Which is to say: yes to 'before-after' but either reality can be experienced now. Law-gospel is a way of waking us up to 'before' living and pointing us to the 'already' of Christ's completed work.

  4. Jonathan

    Glen, it's not easy to discuss exegesis in a comment. But in very brief, in Galatians 3-4 there are clear signs that Paul is mounting a salvation-historical argument about what has happened to the world - not primarily an existential argument about what has happened in the lives of the believers. It's all about what happened 'when the fullness of time arrived, and God sent his son...to redeem those under law, to bring adoption to sonship.'

    Paul's abbreviation for this is to say 'When faith came' - not meaning when the Galatians believed, but 'when the gospel faith about Jesus arrived on the scene'. 'Faith' here is the opposite to 'law': it's an objective thing.

    'Now that faith has arrived, we are no longer in the hands of that tutor, the law.' God is not dealing with humans in that way any more. Now it's through Christ.

    The whole argument is couched in redemptive-historical terms, not existential ones.

    My comment was that Luther never knew how to let this big-picture apostolic approach direct his thinking. He flattened out the ages so Paul's eschatology couldn't really function in his ministry.

  5. Howard

    Jonathan wrote: "Paul’s abbreviation for this is to say ‘When faith came’ – not meaning when the Galatians believed, but ‘when the gospel faith about Jesus arrived on the scene’. ‘Faith’ here is the opposite to ‘law’: it’s an objective thing".
    Isn't the argument, in Galatians and elsewhere (i.e. Hebrews 11, Romans 4) that the Gospel about faith precedes law. Didn't Adam and Eve express that same faith in God's promise of a 'seed' in their naming of their first-born? The lines have always been drawn between this faith and unbelief.

  6. Jonathan

    Howard, what you're saying about faith (=trusting God's promise) is true. It has always been the way God's people have responded to him. This subjective faith (a thing you do) has its opposite in unbelief, as you say.

    In Galatians 3-4 Paul doesn't use the word 'faith' in that way. He uses it to mean something different - a kind of technical term. Here it is an objective thing, which arrives in time. Although it is foreshadowed in promise to Abraham etc, the actual time of arrival is later, with Jesus' coming.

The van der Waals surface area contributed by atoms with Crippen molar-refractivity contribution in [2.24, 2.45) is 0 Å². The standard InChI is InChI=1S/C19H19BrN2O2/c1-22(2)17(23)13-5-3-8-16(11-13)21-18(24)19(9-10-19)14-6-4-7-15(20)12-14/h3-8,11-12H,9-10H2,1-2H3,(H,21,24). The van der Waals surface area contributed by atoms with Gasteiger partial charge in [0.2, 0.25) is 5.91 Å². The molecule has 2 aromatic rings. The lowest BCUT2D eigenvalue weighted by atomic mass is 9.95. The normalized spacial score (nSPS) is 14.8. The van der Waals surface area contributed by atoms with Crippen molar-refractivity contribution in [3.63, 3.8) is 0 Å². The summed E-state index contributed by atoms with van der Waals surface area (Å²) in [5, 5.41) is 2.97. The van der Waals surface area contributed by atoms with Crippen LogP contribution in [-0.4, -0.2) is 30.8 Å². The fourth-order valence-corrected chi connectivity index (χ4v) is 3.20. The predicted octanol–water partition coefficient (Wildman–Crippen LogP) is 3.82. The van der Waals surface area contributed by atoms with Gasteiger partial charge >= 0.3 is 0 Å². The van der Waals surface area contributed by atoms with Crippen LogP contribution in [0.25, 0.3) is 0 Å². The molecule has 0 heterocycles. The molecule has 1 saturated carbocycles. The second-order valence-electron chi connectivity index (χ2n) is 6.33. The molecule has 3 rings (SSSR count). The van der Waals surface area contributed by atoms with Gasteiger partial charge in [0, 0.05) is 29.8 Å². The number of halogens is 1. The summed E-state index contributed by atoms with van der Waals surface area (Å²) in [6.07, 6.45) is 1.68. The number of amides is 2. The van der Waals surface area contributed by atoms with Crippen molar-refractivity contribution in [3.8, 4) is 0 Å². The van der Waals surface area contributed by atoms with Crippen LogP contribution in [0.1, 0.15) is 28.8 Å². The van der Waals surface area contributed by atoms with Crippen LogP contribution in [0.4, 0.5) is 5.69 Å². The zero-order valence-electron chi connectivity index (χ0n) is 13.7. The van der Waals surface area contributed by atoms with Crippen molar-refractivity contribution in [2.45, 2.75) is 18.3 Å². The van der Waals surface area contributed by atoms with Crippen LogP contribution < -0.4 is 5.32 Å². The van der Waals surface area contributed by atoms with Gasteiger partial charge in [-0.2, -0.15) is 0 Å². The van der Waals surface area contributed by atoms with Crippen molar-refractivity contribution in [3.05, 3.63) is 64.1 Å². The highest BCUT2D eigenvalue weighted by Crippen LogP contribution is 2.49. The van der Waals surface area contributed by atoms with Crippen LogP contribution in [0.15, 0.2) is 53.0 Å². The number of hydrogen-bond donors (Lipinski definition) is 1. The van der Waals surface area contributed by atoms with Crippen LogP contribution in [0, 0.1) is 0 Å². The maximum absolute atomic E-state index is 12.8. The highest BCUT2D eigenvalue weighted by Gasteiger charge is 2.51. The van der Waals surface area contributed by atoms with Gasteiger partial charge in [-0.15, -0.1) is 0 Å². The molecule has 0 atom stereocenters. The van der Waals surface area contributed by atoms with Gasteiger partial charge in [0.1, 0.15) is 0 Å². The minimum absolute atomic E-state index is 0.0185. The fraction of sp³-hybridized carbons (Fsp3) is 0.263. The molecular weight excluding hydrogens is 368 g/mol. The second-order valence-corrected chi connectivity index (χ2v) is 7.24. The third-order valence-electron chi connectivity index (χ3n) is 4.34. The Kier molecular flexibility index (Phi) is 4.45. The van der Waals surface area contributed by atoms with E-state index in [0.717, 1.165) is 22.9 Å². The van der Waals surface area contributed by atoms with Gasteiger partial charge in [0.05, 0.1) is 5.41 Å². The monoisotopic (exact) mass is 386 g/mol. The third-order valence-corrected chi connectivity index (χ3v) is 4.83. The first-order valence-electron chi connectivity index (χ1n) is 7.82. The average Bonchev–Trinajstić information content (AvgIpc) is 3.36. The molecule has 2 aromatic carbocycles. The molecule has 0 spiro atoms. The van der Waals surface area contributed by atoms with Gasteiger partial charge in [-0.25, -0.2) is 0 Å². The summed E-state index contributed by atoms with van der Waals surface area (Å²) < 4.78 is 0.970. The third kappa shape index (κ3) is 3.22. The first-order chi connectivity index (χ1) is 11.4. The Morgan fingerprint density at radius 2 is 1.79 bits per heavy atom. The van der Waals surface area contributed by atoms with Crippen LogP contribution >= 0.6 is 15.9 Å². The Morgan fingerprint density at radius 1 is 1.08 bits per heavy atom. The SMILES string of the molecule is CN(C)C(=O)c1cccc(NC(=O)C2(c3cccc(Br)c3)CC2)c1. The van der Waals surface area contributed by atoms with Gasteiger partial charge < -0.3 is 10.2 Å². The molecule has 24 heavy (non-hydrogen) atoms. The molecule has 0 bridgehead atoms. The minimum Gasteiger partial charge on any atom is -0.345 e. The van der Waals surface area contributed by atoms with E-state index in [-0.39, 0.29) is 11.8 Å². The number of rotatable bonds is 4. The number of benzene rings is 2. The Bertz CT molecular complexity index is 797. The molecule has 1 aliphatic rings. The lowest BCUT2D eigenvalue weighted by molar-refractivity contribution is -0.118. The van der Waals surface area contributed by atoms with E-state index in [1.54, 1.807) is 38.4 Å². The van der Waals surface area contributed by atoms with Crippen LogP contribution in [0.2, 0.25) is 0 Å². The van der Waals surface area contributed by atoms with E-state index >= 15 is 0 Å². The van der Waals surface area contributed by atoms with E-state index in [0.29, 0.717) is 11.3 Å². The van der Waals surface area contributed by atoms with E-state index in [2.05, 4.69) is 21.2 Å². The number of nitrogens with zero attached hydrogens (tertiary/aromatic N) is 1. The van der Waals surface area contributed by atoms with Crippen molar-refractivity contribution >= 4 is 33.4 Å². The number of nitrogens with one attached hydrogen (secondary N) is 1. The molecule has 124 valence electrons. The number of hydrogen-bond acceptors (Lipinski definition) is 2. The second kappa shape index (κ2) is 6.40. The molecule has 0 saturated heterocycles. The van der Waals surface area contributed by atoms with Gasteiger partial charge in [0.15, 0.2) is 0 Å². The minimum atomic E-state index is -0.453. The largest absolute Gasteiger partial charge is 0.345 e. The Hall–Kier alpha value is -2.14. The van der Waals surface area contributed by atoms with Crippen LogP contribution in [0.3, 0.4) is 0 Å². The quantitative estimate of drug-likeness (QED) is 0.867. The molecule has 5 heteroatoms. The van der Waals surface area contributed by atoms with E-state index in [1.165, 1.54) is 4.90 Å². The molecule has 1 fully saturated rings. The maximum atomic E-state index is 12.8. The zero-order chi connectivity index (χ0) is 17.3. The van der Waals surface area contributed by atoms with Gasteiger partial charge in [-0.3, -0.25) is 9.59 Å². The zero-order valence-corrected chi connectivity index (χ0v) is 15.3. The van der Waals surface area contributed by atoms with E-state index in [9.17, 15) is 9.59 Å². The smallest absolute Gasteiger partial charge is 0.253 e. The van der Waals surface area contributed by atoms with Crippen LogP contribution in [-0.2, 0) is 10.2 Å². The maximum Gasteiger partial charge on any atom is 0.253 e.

"3:23 Before the coming of this faith, we were held in custody under the law, locked up until the faith that was to come would be revealed.

    this faith defines a whole new age, and so has its opposite in the thing that defined the previous age: law.

    This 'faith' is really another word for Jesus and his redemption, so Paul can say the same thing again in these words:

    "24 So the law was put in charge of us until Christ came"

    The effect of this faith coming, for Paul's argument, is not to cast out unbelief: it's to cast out the 'law' system - since Christ came the tutor's services are no longer required:

    25 Now that this faith has come, we are no longer under the supervision of the law.

    Of course it is true that we must respond to this 'faith' that has arrived by putting our faith in it! But that's not quite what Paul is highlighting at this point. He's talking about the great event of the 'turn of the ages'.

  7. Glen

    Howard and Jonathan, could we agree that "now that faith has come" is a salvation-historical statement. But that, of course Abraham and the other OT saints trusted the promise that preceded the law (Gal 3:16). But the fulfilment of that promise occured "when the time had fully come" (Gal 4:4).

    And in addition to this, it's possible for NT believers (whether Jew or Gentile) to live 'under law' (Gal 4:8ff). And to them it's appropriate to point them to the obligations of the law's regime (Gal 5:3) as well as give them a history lesson?

  8. Jonathan

    Hi Glen, thanks for helping us clarify this.

    I can agree with your first para, but not sure what you mean in the second one, or how you are reading those Galatians texts you cite.

    If you mean that Christians can get guidance from Israel's law in how to live to please God, then yes.

    But maybe you're saying more than that?

  9. Glen